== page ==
The growing ranks of money managers looking to harness artificial intelligence, machine learning and big data capabilities in investment operations will need focused, strong leadership to gain a competitive advantage by doing so, gatekeepers say.
Over the past two years, the growth in the number of firms “seriously dedicating time” to exploring those capabilities has been significant, said Richard Dell, a London-based partner with Mercer and head of the firm's global equity manager research team.
“We would hope the managers we speak to ... understand the way the industry's evolving, the new ways of accessing the data — and are trying to do something about it, trying to stay ahead of the game,” he said.
Those who sit out the “incremental arms race” underway now to make better sense of that data risk being “left behind,” Mr. Dell said.
Left behind or worse, some money managers argue.
Incorporating artificial intelligence and machine learning will be more than “additive” for broad-based money managers, said Anthony Lawler, co-head of GAM Holding AG's London-based quant affiliate, GAM Systematic. “If you don't have it, you may well go out of business,” he said.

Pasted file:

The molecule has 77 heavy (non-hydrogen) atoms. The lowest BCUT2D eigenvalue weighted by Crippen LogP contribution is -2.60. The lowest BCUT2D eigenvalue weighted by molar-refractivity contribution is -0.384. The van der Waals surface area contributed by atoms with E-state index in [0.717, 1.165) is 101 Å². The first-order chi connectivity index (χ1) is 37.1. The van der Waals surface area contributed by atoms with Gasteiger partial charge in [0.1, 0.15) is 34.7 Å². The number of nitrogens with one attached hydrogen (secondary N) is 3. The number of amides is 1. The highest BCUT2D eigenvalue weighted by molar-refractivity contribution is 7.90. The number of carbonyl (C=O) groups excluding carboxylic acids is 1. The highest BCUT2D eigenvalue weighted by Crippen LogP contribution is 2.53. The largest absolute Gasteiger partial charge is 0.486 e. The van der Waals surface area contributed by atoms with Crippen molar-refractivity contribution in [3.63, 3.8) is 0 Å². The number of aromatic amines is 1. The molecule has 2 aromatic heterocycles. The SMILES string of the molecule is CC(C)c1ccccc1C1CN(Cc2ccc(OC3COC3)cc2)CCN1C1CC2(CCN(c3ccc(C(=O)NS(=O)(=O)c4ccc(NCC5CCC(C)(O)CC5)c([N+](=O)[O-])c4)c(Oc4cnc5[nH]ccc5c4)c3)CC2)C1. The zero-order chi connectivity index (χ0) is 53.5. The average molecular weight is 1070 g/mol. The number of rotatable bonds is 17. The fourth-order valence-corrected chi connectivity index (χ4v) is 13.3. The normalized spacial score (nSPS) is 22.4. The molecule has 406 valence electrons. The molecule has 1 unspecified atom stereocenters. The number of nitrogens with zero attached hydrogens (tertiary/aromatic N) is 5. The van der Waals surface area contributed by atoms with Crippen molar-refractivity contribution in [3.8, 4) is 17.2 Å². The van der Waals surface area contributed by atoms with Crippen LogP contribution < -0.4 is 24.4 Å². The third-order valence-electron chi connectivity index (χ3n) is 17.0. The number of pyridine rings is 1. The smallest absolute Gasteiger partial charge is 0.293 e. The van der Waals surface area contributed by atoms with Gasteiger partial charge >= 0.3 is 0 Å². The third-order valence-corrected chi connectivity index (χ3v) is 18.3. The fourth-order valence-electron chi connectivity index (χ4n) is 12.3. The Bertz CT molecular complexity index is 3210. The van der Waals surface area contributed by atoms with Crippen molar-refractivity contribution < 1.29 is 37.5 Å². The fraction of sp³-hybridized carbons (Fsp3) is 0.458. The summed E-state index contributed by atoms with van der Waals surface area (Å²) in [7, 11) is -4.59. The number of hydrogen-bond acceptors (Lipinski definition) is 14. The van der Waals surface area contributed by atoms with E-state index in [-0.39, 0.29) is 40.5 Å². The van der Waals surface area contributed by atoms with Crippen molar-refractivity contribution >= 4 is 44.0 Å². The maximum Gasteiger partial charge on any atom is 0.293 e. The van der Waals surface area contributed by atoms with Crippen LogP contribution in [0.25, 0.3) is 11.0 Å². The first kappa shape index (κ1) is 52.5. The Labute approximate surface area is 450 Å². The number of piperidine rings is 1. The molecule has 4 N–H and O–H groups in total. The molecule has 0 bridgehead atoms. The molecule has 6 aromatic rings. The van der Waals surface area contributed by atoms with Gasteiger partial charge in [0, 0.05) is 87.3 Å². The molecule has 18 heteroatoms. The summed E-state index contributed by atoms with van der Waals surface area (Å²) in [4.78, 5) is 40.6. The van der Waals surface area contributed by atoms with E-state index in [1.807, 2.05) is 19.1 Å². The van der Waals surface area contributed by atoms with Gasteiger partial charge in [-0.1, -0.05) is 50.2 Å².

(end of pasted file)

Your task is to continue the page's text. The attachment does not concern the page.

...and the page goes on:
GAM Systematic, which uses machine learning, was managing $4.7 billion of GAM Holding's $163 billion in assets under management as of Dec. 31.
While it's still early days for the broader asset management industry's embrace of big data, the pressure to do so should become greater over time, analysts said.
With the exponential growth of data being generated around the globe, the advantages a manager with cutting edge capabilities in analyzing big data will enjoy — in terms of “seeing reality more clearly” — should grow, said Tony Ho, Hong Kong-based co-founder and managing director of Sandalwood Advisors, an alternative data platform focused on Chinese consumer spending trends.
The likelihood that high-powered algorithms will play an ever-greater role in helping managers make sense of that data poses challenges for gatekeepers serving institutional clients — both those newly focusing on AI and machine learning as well as those with longer histories covering the sector.